Commenter Knocks Out Professional Columnist

First, the doctrinaire anti-libertarian take from Ezra Klein:

But if the argument is that incremental libertarianism deserves more respect, then it also deserves more accountability. Desperate storytelling about Fannie Mae and Freddie Mac aside, the financial crisis was, in large part, the product of the idea that massive financial markets that we didn’t understand would effectively regulate themselves. Alan Greenspan, perhaps the only man in America with the unilateral power to have prevented the blowup, has been quite clear on the flaw in his thinking: “Those of us who have looked to the self-interest of lending institutions to protect shareholder’s equity — myself especially — are in a state of shocked disbelief.”

To a first approximation, that was a failure of not just a crucial pillar of libertarian economic thought, but of libertarian practice: We spent the ’90s not just deregulating, but much more dangerously, refusing to enact new regulations even as the financial system changed dramatically. One of the key players there was Sen. Phil Gramm, who certainly has his fans at the Cato Institute. His was the sort of libertarianism that is politically potent because it is backed by lots of money and lots of elites who combine to push it into the public discourse.

Taxes are another example. Plenty of libertarians have lined up for repeated tax cuts under the theory that they would stoke enough growth, and force enough compensatory budget cutting, to put the country on a more sustainable fiscal path. Plenty of wealthy individuals and firms have pumped a lot of money into propagating that theory and rewarding politicians who vote they way it asks them to. That theory, however, has been a disaster as a policy matter, even as the individuals and firms have made a lot of money.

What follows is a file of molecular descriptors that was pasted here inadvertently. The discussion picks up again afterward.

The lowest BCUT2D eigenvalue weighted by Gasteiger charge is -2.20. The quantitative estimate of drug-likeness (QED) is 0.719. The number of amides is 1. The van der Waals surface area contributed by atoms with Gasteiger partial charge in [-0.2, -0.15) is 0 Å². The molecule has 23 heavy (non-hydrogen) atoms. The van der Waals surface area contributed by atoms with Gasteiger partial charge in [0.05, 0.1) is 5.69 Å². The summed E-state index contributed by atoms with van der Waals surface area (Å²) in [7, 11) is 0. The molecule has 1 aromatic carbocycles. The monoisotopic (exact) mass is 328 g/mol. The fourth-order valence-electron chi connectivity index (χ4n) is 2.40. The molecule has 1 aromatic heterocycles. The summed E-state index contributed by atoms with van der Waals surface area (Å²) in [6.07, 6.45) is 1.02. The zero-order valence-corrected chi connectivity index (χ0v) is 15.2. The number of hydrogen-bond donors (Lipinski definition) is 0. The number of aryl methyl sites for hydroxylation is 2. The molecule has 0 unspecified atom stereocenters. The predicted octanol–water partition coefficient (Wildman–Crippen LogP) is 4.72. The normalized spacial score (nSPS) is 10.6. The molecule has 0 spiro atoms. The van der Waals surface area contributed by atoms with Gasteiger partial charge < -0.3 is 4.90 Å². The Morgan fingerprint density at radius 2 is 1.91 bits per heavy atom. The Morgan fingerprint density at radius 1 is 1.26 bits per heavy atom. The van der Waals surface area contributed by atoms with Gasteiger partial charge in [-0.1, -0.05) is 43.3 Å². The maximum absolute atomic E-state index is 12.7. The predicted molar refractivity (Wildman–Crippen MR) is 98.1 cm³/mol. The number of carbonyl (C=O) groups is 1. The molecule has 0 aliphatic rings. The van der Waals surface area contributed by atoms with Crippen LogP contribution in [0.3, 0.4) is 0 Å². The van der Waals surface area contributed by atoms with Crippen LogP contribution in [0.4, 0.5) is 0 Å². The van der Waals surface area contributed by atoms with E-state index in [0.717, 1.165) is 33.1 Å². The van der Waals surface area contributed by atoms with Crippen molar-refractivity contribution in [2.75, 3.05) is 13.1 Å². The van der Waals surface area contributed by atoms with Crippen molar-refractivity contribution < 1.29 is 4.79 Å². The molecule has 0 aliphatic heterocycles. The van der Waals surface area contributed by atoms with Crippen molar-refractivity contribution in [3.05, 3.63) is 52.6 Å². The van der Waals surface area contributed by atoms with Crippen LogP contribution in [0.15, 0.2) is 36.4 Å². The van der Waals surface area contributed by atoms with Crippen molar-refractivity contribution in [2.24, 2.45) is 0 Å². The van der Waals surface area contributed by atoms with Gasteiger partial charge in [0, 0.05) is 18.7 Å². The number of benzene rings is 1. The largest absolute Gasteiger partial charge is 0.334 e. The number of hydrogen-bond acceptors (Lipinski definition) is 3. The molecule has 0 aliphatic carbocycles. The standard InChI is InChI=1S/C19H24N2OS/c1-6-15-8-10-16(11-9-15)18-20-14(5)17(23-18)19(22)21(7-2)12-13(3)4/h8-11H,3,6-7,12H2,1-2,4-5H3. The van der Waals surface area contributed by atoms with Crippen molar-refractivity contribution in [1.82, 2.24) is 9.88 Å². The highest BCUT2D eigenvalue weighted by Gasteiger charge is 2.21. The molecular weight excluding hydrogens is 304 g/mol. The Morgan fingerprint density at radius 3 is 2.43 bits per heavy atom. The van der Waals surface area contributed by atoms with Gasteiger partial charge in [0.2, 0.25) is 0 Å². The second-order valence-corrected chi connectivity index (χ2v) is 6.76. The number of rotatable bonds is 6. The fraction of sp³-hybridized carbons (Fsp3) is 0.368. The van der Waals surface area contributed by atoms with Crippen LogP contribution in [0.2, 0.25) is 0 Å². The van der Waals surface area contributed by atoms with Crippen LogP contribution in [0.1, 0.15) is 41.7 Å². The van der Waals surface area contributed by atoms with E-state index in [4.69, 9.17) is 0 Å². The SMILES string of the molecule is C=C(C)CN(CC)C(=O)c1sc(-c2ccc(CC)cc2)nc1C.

And there’s a lot of power, of course, lined up against anything that gets us close to single-payer health care. Most of the arguments made in that debate are fundamentally libertarian ones: that it will reduce freedom, or that government programs are inevitably bloated and wasteful (“Like going to the DMV? You’ll love government health care!”). Cato’s policy wonks spent much of 2009 on television arguing against reforms that would mean more government intrusion into the marketplace. Politicians and political organizations, meanwhile, received a lot of money and support in exchange for making those arguments. But it’s of course true that America, being the developed country with the least nationalized health-care system, also spends the most and has the highest rate of uninsurance.

And now the inside uppercut from a commenter at Hit and Run.

Klein knows that this country started out a totalitarian regime, with all enterprise centrally planned (if anyone could decipher the 100-plus-year-old Constitution, this would be provable). It’s what built America at its height into a prosperous nation. The billionaire libertarians have been effectively chipping away at that well-ordered machine for years, until we’re left with the hollowed shell of a regulatory state that we now see in smoking ruin before us.


  1. Anonymous says:

    “…billionaire libertarians have been effectively chipping away at that well-ordered machine for years…”

    So, are we supposed to understand that the commenter is being sarcastic?